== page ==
ProAlgaZyme subfraction improves the lipoprotein profile of hypercholesterolemic hamsters, while inhibiting production of betaine, carnitine, and choline metabolites
Nutrition and Food Science, 3009 Science Hall, Wayne State University, Detroit, MI 48202, USA
Nutrition & Metabolism 2013, 10:55 doi:10.1186/1743-7075-10-55Published: 27 August 2013
Previously, we reported that ProAlgaZyme (PAZ) and its biologically active fraction improved plasma lipids in hypercholesterolemic hamsters, by significantly increasing the high density lipoprotein cholesterol (HDL-C) while reducing non-HDL cholesterol and the ratio of total cholesterol/HDL-C. Moreover, hepatic mRNA expression of genes involved in HDL/reverse cholesterol transport were significantly increased, while cholesteryl ester transfer protein (CETP) expression was partially inhibited. In the current study, we investigated the therapeutic efficacy of the biologically active fraction of PAZ (BaP) on the plasma lipid and plasma metabolomic profiles in diet induced hypercholesterolemic hamsters.
Fifty male Golden Syrian hamsters were fed a high fat diet for 4 weeks prior to randomization into 6 groups, based on the number of days they received subsequent treatment. Thus animals in T0, T3, T7, T10, T14, and T21 groups received BaP for 0, 3, 7, 10, 14, and 21 days, respectively, as their drinking fluid. Plasma lipids were assayed enzymatically, while real-time reverse transcriptase polymerase chain reaction (RT-PCR) provided the transcription levels of the Apolipoprotein (Apo) A1 gene. The plasma metabolomic profile was determined using 1H nuclear magnetic resonance (NMR) spectroscopy in conjunction with multivariate analysis.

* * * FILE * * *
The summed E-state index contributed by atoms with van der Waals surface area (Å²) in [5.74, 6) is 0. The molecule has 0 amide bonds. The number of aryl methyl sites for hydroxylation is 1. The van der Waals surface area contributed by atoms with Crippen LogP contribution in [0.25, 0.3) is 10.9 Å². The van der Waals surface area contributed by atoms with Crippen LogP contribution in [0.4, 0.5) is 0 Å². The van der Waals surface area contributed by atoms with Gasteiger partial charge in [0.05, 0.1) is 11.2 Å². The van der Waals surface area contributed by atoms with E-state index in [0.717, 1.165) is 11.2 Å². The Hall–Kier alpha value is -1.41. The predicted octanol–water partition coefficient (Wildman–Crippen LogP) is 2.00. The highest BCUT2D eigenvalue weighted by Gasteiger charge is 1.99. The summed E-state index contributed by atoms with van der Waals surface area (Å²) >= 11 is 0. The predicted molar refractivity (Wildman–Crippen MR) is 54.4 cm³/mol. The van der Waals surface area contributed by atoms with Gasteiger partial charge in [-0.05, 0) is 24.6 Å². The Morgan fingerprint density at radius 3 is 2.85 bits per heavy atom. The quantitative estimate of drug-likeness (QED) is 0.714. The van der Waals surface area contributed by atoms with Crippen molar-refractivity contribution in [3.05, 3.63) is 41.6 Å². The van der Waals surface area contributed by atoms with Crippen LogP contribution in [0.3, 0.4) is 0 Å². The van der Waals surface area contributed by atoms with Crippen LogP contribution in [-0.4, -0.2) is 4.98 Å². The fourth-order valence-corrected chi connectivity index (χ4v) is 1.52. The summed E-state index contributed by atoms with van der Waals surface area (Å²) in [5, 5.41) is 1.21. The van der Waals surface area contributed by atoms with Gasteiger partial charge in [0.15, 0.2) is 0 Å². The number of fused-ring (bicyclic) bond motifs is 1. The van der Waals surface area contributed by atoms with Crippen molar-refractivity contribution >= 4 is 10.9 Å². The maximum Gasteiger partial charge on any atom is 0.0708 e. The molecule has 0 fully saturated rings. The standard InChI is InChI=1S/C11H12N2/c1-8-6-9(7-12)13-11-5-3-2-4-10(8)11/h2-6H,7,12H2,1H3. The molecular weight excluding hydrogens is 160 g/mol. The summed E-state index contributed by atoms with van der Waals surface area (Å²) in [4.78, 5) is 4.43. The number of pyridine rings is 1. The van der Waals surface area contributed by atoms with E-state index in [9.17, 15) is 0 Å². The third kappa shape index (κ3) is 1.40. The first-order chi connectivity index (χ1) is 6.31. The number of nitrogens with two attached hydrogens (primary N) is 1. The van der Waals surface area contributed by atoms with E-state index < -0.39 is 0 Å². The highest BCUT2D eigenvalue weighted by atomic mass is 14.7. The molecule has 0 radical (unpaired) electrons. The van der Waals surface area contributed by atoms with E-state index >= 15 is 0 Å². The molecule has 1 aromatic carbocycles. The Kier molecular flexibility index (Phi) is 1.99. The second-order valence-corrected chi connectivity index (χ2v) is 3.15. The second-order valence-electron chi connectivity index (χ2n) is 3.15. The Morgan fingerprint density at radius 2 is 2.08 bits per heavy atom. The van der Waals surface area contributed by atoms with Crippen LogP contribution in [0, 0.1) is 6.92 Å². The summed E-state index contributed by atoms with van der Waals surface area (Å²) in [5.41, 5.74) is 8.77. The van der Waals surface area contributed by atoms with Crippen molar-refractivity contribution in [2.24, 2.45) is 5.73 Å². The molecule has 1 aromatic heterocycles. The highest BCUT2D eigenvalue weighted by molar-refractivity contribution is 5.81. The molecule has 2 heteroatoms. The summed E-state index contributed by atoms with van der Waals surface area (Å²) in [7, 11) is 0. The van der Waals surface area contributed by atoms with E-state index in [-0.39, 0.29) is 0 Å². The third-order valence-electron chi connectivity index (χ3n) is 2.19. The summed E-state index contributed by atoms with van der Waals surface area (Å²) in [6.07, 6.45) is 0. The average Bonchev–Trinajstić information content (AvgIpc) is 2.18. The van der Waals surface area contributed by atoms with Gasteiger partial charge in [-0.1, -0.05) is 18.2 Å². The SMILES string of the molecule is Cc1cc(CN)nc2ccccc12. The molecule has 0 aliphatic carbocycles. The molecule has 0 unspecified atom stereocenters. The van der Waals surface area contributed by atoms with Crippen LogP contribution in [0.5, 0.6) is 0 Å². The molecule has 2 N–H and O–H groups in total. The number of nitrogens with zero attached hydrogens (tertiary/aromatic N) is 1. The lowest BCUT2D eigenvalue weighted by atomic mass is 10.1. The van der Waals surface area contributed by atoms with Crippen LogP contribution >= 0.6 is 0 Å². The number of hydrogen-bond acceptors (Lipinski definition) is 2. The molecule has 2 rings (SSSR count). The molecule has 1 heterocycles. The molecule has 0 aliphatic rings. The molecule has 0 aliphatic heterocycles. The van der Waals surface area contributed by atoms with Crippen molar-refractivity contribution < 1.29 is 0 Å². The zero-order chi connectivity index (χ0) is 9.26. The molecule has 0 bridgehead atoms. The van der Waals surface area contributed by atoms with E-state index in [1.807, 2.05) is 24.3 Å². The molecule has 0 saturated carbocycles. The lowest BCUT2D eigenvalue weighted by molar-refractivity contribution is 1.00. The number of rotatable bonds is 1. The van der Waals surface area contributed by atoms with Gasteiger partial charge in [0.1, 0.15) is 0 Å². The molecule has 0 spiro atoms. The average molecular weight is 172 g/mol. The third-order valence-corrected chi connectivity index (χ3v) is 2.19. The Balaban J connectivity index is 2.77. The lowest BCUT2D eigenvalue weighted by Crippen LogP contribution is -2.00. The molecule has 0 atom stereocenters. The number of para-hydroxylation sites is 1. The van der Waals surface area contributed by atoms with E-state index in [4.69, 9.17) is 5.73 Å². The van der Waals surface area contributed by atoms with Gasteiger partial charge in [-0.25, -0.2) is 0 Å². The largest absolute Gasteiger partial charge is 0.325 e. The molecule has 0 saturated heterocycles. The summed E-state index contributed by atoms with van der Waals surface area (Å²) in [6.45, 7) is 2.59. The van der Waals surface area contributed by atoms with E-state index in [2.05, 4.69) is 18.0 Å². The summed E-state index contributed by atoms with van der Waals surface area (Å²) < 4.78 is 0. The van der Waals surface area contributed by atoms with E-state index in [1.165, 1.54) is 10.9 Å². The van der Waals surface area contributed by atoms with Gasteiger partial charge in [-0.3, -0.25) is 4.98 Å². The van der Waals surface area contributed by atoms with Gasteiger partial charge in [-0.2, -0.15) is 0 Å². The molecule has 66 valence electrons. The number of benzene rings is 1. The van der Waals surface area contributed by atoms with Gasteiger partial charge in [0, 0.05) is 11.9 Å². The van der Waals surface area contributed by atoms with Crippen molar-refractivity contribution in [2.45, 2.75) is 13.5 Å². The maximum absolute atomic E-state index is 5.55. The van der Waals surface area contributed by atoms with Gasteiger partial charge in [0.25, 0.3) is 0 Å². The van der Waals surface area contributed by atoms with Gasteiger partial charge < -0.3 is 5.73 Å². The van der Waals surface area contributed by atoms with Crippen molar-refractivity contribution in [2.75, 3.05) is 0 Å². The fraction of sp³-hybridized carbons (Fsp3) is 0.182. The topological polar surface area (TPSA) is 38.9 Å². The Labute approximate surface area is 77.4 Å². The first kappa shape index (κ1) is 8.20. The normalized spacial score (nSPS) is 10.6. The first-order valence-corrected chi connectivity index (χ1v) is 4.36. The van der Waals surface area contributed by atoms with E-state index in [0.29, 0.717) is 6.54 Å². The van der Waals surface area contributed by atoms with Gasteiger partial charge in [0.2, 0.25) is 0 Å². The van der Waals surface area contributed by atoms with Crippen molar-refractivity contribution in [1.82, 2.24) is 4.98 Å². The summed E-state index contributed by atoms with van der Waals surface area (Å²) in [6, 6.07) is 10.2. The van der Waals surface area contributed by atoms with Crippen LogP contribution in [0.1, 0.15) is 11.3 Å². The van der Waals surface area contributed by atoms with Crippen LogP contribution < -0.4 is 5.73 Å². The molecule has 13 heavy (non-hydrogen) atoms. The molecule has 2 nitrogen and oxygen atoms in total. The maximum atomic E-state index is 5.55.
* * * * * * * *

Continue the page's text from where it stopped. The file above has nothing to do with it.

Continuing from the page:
Plasma HDL-C was significantly increased in T3 (P < 0.05) and T21 (P < 0.001), while non-HDL cholesterol was significantly reduced in T3, T7, T10 (P < 0.001) and T14, T21 (P < 0.01). Moreover, the ratio of total cholesterol/HDL-C was significantly lower in all BaP treated groups (P < 0.001) as compared with T0. Quantitative RT-PCR showed an increase in Apo A1 expression in T10 (3-fold) and T21 (6-fold) groups. NMR data followed by multivariate analysis showed a clear separation between T0 and T21 groups, indicating a difference in their metabolomic profiles. Plasma concentrations of metabolites associated with a risk for atherosclerosis and cardiovascular disease, including choline, phosphocholine, glycerol-phosphocholine, betaine and carnitine metabolites were significantly lower in the T21 group.
Treatment with BaP significantly improved the plasma lipid profile by increasing HDL-C and lowering non-HDL cholesterol. In addition, BaP potentially improved the plasma metabolomic profile by reducing the concentration of key metabolites associated with risk for atherosclerosis and cardiovascular disease.